What’s the Point-illism? - Finding Hope in hopeless circumstances

Jennifer Garibay

17 May 2024


What’s the Point-illism? - Finding Hope in hopeless circumstances


This mental health week, missionary Jennifer Garibay, shares her experiences with homeless guests at Webber Street Day Centre, and how we can point others - and ourselves – to the hope that’s found in Jesus.

Art is a great way to communicate how we feel, to help us get out the things we are holding inside. Sometimes it’s easier for people to open up about their struggles when they are looking down and creating something.

Creativity can reduce stress, improve our mental wellbeing, and boost our self-esteem. These are some of the many reasons we have an art club at Webber Street Homeless Day Centre.

At the beginning of this year, I wanted to teach our homeless guests about different art styles and our first lesson was on pointillism. Think Seurat and Van Gogh. Pointillism is a technique of painting in which small, distinct dots of colour are applied in patterns to form an image.

As I was preparing the lesson I could see how this art form reflected my own journey with my mental health and our guests’ feeling of hopelessness. All too often when we are struggling, we get fixated on ourselves, our feelings, and our pain. We can struggle to see beyond our present suffering, asking ourselves, “what is the point?”, and forgetting that this moment is a dot in the story that God is creating over eternity.

At Webber Steet we use art to be creative, but we also use it as an opportunity tell our homeless guest’s that Jesus understands our feelings of hopelessness. It’s a feeling which our guests are all too familiar with.

Many have painful stories of rejection. They’re also far more likely to be victims of violence or abuse. More than one in three people sleeping rough have deliberately been hit or kicked.

And yet I have seen, in the midst of seemingly hopeless situations, our guests have found hope and joy.

During one of the art classes, guests were painting wooden tags with things they believed would give people hope. One young man, Oliver* held up his tag, with what appeared to read ‘Love Chices’ painted on it.  I was confused – until he explained… It said, ‘Love Jesus.’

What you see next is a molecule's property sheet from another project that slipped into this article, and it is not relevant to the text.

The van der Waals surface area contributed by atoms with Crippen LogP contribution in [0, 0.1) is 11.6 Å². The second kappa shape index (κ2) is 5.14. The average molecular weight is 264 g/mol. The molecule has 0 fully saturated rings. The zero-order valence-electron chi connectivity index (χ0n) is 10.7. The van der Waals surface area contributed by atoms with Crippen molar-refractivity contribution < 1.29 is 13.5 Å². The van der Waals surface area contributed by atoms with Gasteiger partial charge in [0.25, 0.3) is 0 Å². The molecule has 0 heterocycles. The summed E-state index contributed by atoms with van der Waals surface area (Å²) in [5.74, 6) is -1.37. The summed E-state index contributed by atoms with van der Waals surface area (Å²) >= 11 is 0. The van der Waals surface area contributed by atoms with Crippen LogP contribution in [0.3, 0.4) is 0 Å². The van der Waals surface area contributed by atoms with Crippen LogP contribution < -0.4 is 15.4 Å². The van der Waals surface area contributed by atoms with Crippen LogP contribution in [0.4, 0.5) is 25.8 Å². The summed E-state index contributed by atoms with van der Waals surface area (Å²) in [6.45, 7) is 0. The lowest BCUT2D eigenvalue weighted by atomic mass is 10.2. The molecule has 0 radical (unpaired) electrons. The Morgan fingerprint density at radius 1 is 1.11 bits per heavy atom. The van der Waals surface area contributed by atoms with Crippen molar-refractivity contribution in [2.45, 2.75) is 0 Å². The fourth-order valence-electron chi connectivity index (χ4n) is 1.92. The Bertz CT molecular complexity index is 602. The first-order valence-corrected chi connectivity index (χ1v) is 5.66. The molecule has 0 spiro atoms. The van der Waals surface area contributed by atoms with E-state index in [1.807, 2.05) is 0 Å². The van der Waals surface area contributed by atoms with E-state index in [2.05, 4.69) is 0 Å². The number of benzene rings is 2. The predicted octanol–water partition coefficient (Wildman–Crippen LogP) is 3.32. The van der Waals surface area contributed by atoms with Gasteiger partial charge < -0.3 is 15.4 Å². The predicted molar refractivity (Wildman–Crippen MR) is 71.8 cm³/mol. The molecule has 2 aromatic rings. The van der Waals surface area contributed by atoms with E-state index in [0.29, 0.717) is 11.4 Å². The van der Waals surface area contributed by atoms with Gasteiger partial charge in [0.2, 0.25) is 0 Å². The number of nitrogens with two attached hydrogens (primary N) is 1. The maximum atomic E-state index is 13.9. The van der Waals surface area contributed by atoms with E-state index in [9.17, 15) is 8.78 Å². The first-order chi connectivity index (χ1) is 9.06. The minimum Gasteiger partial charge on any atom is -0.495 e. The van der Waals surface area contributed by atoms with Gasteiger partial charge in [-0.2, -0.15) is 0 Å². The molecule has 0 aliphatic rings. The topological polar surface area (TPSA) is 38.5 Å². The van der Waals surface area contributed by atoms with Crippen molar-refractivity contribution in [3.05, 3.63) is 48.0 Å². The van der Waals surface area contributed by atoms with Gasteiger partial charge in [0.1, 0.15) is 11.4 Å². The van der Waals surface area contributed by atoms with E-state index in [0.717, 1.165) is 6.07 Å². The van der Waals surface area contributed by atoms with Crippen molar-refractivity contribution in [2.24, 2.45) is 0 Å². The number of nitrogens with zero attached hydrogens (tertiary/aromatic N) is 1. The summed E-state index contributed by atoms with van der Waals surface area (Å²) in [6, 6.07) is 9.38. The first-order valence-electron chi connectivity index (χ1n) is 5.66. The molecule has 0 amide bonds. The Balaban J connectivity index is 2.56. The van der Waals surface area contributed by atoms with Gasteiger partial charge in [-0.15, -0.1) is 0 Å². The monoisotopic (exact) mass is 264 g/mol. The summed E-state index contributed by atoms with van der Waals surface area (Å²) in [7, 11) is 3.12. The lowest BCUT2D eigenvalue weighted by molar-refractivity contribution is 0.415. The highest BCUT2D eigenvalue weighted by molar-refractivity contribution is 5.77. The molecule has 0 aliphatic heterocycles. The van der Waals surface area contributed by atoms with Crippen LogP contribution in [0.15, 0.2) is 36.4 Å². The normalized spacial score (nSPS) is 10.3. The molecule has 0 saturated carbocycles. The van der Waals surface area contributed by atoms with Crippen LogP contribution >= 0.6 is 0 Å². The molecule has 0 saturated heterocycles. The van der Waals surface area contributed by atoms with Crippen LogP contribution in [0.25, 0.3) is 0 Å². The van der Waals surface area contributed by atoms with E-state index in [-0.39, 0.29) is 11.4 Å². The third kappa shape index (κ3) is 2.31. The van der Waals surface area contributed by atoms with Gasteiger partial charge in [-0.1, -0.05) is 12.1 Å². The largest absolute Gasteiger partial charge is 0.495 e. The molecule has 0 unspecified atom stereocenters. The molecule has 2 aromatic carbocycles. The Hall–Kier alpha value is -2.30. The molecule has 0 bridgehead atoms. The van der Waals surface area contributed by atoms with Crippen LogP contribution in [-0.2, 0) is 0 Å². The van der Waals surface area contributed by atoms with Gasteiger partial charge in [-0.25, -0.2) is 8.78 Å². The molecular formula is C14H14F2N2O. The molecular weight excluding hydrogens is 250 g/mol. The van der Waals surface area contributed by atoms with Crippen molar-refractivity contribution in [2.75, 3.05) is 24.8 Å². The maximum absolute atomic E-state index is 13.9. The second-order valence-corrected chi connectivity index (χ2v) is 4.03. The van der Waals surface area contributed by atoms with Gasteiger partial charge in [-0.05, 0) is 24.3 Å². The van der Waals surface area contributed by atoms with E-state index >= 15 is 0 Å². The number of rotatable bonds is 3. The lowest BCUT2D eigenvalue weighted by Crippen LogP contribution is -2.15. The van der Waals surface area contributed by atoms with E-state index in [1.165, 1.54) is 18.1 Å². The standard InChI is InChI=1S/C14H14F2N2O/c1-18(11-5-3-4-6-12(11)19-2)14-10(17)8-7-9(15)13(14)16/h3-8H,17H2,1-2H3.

We’d been working with Oliver, who doesn’t speak any English, for several years. But after the conversations about hope, he expressed an interest in attending church; and has since said that he wants to continue going.

When he told other guests at Webber Street that they would find hope if they loved Jesus… that moment was really special and powerful.  When he told others they would find hope if they loved Jesus… that moment was really special and powerful.

Stories like Oliver’s are a huge encouragement to me.

We may not understand the point of what we are going through, but we still must hold onto hope. Continually pointing ourselves and others to Jesus, knowing that he knows our pain, and he sees our hopelessness and he loves us. That all things, even the most painful point in our lives, will work together for the good of those who love him and are called according to His purpose.

And we know that in all things God works for the good of those who love him, who have been called according to his purpose.

Romans 8:28 (NIV)

At the end of our session about pointillism we had painted boats, flowers, abstract designs, and even portraits. One guest even said, “I had no idea I could create something like this. I have learned something new about myself.”

We also learned that while we may not see what God is doing, we can have hope that he can make beauty from our ashes.

So, what’s the point? This week you’ll likely encounter people who are asking themselves this question. Let’s pray for opportunities to point to the one who understands our hopelessness, and offers an eternal, living hope.  

Written by: Jennifer Garibay

Jenn Garibay works at LCM's Webber Street day centre for men and women who are homeless